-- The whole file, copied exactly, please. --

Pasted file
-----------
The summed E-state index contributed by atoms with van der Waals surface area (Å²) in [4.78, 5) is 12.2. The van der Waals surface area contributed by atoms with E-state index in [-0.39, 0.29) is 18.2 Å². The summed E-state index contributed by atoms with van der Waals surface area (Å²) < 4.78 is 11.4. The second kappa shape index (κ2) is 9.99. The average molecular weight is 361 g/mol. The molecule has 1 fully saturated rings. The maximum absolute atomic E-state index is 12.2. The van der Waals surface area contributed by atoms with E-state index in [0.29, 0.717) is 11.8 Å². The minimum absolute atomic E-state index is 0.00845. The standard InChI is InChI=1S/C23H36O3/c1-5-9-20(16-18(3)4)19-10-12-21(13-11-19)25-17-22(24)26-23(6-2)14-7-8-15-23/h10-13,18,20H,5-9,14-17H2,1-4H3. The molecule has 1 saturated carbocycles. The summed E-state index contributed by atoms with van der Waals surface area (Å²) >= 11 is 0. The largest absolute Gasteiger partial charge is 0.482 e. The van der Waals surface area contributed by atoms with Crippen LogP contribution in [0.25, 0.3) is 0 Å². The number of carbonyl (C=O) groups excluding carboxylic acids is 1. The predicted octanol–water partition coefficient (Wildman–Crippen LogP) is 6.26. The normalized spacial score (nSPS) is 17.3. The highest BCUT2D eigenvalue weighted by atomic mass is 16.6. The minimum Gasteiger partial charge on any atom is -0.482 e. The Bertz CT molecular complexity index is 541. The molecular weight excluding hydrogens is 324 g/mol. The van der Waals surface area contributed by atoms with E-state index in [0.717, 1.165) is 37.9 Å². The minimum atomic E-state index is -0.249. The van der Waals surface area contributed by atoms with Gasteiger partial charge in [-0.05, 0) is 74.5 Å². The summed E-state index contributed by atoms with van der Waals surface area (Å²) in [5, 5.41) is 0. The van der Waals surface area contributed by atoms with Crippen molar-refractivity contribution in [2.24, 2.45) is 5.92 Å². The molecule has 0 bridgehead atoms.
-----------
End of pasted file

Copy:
The summed E-state index contributed by atoms with van der Waals surface area (Å²) in [4.78, 5) is 12.2. The van der Waals surface area contributed by atoms with E-state index in [-0.39, 0.29) is 18.2 Å². The summed E-state index contributed by atoms with van der Waals surface area (Å²) < 4.78 is 11.4. The second kappa shape index (κ2) is 9.99. The average molecular weight is 361 g/mol. The molecule has 1 fully saturated rings. The maximum absolute atomic E-state index is 12.2. The van der Waals surface area contributed by atoms with E-state index in [0.29, 0.717) is 11.8 Å². The minimum absolute atomic E-state index is 0.00845. The standard InChI is InChI=1S/C23H36O3/c1-5-9-20(16-18(3)4)19-10-12-21(13-11-19)25-17-22(24)26-23(6-2)14-7-8-15-23/h10-13,18,20H,5-9,14-17H2,1-4H3. The molecule has 1 saturated carbocycles. The summed E-state index contributed by atoms with van der Waals surface area (Å²) >= 11 is 0. The largest absolute Gasteiger partial charge is 0.482 e. The van der Waals surface area contributed by atoms with Crippen LogP contribution in [0.25, 0.3) is 0 Å². The number of carbonyl (C=O) groups excluding carboxylic acids is 1. The predicted octanol–water partition coefficient (Wildman–Crippen LogP) is 6.26. The normalized spacial score (nSPS) is 17.3. The highest BCUT2D eigenvalue weighted by atomic mass is 16.6. The minimum Gasteiger partial charge on any atom is -0.482 e. The Bertz CT molecular complexity index is 541. The molecular weight excluding hydrogens is 324 g/mol. The van der Waals surface area contributed by atoms with E-state index in [0.717, 1.165) is 37.9 Å². The minimum atomic E-state index is -0.249. The van der Waals surface area contributed by atoms with Gasteiger partial charge in [-0.05, 0) is 74.5 Å². The summed E-state index contributed by atoms with van der Waals surface area (Å²) in [5, 5.41) is 0. The van der Waals surface area contributed by atoms with Crippen molar-refractivity contribution in [2.24, 2.45) is 5.92 Å². The molecule has 0 bridgehead atoms.